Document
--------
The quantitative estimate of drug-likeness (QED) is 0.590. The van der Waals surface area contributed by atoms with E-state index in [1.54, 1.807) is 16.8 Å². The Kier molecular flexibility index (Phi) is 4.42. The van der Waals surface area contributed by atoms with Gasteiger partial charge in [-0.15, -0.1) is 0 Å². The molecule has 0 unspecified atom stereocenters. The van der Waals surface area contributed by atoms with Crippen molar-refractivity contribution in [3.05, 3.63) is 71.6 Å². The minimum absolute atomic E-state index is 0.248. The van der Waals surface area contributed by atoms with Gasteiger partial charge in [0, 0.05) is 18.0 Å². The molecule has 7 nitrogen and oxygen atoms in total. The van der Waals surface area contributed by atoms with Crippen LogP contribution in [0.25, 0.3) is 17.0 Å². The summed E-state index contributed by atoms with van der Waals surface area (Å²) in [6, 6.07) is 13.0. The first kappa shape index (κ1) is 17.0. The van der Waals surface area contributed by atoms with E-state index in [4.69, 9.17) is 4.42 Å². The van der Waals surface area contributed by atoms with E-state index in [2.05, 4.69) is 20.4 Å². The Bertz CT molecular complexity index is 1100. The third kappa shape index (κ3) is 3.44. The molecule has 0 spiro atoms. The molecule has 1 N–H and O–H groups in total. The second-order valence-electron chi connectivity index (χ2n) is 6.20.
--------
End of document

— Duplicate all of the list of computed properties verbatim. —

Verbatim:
The quantitative estimate of drug-likeness (QED) is 0.590. The van der Waals surface area contributed by atoms with E-state index in [1.54, 1.807) is 16.8 Å². The Kier molecular flexibility index (Phi) is 4.42. The van der Waals surface area contributed by atoms with Gasteiger partial charge in [-0.15, -0.1) is 0 Å². The molecule has 0 unspecified atom stereocenters. The van der Waals surface area contributed by atoms with Crippen molar-refractivity contribution in [3.05, 3.63) is 71.6 Å². The minimum absolute atomic E-state index is 0.248. The van der Waals surface area contributed by atoms with Gasteiger partial charge in [0, 0.05) is 18.0 Å². The molecule has 7 nitrogen and oxygen atoms in total. The van der Waals surface area contributed by atoms with Crippen LogP contribution in [0.25, 0.3) is 17.0 Å². The summed E-state index contributed by atoms with van der Waals surface area (Å²) in [6, 6.07) is 13.0. The first kappa shape index (κ1) is 17.0. The van der Waals surface area contributed by atoms with E-state index in [4.69, 9.17) is 4.42 Å². The van der Waals surface area contributed by atoms with E-state index in [2.05, 4.69) is 20.4 Å². The Bertz CT molecular complexity index is 1100. The third kappa shape index (κ3) is 3.44. The molecule has 0 spiro atoms. The molecule has 1 N–H and O–H groups in total. The second-order valence-electron chi connectivity index (χ2n) is 6.20.